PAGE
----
Patients taking prescription opioids are at higher risk of developing mood disorders

People who are prescribed opioids for pain relief have a higher risk of developing mood disorders such as anxiety, researchers from the University of Queensland have found.

The study, conducted by Dr Janni Leung from UQ National Center for Youth Substance Use Research, systematically examined the effects of prescribed opioids on mental health.

There has been a lot of research into addiction to opioids – commonly used in the treatment of cancer or acute pain – but little is understood about how they affect the development of mood disorders.


Our research looked at studies of patients who were prescribed opioids to treat painful physical health conditions, including burns and trauma surgeries.


We compared these samples with people who did not use opioids or who were prescribed lower doses, and the results showed that higher doses of prescription opioids may increase the risk of developing depressive disorders. , bipolar and anxious, especially with prolonged use.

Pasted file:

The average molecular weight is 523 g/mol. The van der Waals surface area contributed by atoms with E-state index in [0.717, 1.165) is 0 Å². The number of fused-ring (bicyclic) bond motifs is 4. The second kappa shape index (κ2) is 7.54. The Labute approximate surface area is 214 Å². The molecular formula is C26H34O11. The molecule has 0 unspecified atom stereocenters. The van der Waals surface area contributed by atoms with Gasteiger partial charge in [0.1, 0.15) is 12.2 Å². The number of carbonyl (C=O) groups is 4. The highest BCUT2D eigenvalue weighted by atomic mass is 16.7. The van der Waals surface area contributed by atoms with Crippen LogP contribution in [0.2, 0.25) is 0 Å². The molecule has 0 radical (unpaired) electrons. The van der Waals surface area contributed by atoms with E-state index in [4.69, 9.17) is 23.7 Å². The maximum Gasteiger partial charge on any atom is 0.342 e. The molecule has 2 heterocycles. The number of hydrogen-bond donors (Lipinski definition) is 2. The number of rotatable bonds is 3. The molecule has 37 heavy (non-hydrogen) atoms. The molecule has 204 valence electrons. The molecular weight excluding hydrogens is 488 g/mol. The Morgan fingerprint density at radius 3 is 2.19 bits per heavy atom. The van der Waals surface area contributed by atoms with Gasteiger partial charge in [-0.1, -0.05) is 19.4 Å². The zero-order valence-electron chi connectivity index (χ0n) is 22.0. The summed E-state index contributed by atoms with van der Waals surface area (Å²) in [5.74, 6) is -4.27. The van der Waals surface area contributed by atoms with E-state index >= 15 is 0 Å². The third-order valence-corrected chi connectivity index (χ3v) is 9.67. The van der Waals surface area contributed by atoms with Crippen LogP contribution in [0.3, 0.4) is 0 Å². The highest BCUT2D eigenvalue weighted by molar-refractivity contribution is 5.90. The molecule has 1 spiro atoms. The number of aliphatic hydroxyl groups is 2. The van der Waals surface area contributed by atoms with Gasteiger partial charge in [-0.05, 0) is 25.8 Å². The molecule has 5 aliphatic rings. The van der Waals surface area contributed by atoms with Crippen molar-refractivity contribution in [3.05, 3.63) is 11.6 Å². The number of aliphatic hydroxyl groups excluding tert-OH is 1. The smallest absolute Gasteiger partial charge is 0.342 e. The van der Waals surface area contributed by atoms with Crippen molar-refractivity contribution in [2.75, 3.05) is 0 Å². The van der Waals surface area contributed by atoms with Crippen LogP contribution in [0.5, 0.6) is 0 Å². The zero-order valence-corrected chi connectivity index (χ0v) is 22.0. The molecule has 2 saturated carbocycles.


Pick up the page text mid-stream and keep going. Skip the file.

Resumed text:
Dr. Janni Leung, UQ National Center for Youth Substance Use Research

Dr. Leung said the relationship between chronic pain and mental health is complex, as each condition contributes to the other.

“Over the past two decades, the prescription of opioids for pain management has increased,” Dr. Leung said.

“Search in the influence of opioids on mental health is still in its infancy, and more research is needed to uncover how the drug affects different mood disorders.

The co-author of the journal Dr. Daniel Stjepanovic of UQ’s National Center for Youth Substance Use Research said it was important to understand all the risks before prescribing the drug to a patient.

“Mental health effects should be considered when prescribing opioids, especially in people at risk for mood disorders such as anxiety or depression,” Dr. Stjepanovic said.

“Understanding the role that opioids play in the development of these mood disorders is extremely important to ensure that people receive the care and treatment they need, without putting them at high risk.”

Source:

The University of Queensland

Journal reference:

Leung, J. et al. (2022) Mood and anxiety symptoms in people taking prescription opioids: a systematic review with meta-analyses of longitudinal studies. Pain medication. doi.org/10.1093/pm/pnac029.

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